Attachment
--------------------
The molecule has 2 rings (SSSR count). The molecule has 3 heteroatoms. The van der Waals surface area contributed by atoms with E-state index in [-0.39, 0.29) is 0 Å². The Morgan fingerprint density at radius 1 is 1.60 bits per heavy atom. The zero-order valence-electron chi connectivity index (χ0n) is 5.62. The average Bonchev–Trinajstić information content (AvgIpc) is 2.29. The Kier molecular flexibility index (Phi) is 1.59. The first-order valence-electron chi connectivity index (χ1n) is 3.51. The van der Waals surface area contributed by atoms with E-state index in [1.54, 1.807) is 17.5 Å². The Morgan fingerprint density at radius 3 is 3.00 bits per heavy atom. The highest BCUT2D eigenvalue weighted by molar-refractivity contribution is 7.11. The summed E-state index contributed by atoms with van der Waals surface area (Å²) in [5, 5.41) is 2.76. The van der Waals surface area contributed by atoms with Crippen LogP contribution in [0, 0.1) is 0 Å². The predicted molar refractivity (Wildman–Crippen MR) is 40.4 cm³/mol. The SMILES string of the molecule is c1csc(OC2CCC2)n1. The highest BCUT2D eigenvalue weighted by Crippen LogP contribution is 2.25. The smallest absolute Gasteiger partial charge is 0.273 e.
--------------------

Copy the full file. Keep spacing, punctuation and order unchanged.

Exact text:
The molecule has 2 rings (SSSR count). The molecule has 3 heteroatoms. The van der Waals surface area contributed by atoms with E-state index in [-0.39, 0.29) is 0 Å². The Morgan fingerprint density at radius 1 is 1.60 bits per heavy atom. The zero-order valence-electron chi connectivity index (χ0n) is 5.62. The average Bonchev–Trinajstić information content (AvgIpc) is 2.29. The Kier molecular flexibility index (Phi) is 1.59. The first-order valence-electron chi connectivity index (χ1n) is 3.51. The van der Waals surface area contributed by atoms with E-state index in [1.54, 1.807) is 17.5 Å². The Morgan fingerprint density at radius 3 is 3.00 bits per heavy atom. The highest BCUT2D eigenvalue weighted by molar-refractivity contribution is 7.11. The summed E-state index contributed by atoms with van der Waals surface area (Å²) in [5, 5.41) is 2.76. The van der Waals surface area contributed by atoms with Crippen LogP contribution in [0, 0.1) is 0 Å². The predicted molar refractivity (Wildman–Crippen MR) is 40.4 cm³/mol. The SMILES string of the molecule is c1csc(OC2CCC2)n1. The highest BCUT2D eigenvalue weighted by Crippen LogP contribution is 2.25. The smallest absolute Gasteiger partial charge is 0.273 e.